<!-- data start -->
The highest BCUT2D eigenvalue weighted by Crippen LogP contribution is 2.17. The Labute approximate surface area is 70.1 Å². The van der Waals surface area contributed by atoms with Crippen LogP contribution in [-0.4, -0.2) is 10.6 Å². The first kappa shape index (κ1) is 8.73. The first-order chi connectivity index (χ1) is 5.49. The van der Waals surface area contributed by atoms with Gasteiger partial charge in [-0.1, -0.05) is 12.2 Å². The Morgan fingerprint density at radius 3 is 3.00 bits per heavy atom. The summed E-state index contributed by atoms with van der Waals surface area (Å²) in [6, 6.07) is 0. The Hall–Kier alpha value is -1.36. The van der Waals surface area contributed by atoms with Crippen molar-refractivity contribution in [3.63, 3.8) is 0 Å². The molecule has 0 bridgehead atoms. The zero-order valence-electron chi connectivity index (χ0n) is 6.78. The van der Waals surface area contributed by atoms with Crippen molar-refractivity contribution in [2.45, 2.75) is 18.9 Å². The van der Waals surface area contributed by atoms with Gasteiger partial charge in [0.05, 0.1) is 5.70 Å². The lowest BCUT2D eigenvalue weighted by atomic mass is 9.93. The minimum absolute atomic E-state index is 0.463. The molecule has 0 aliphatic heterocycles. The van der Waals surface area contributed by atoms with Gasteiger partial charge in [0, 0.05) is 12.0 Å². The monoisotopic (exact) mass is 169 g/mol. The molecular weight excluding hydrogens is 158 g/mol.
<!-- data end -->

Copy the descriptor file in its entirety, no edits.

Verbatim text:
The highest BCUT2D eigenvalue weighted by Crippen LogP contribution is 2.17. The Labute approximate surface area is 70.1 Å². The van der Waals surface area contributed by atoms with Crippen LogP contribution in [-0.4, -0.2) is 10.6 Å². The first kappa shape index (κ1) is 8.73. The first-order chi connectivity index (χ1) is 5.49. The van der Waals surface area contributed by atoms with Gasteiger partial charge in [-0.1, -0.05) is 12.2 Å². The Morgan fingerprint density at radius 3 is 3.00 bits per heavy atom. The summed E-state index contributed by atoms with van der Waals surface area (Å²) in [6, 6.07) is 0. The Hall–Kier alpha value is -1.36. The van der Waals surface area contributed by atoms with Crippen molar-refractivity contribution in [3.63, 3.8) is 0 Å². The molecule has 0 bridgehead atoms. The zero-order valence-electron chi connectivity index (χ0n) is 6.78. The van der Waals surface area contributed by atoms with Crippen molar-refractivity contribution in [2.45, 2.75) is 18.9 Å². The van der Waals surface area contributed by atoms with Gasteiger partial charge in [0.05, 0.1) is 5.70 Å². The lowest BCUT2D eigenvalue weighted by atomic mass is 9.93. The minimum absolute atomic E-state index is 0.463. The molecule has 0 aliphatic heterocycles. The van der Waals surface area contributed by atoms with Gasteiger partial charge in [0, 0.05) is 12.0 Å². The monoisotopic (exact) mass is 169 g/mol. The molecular weight excluding hydrogens is 158 g/mol.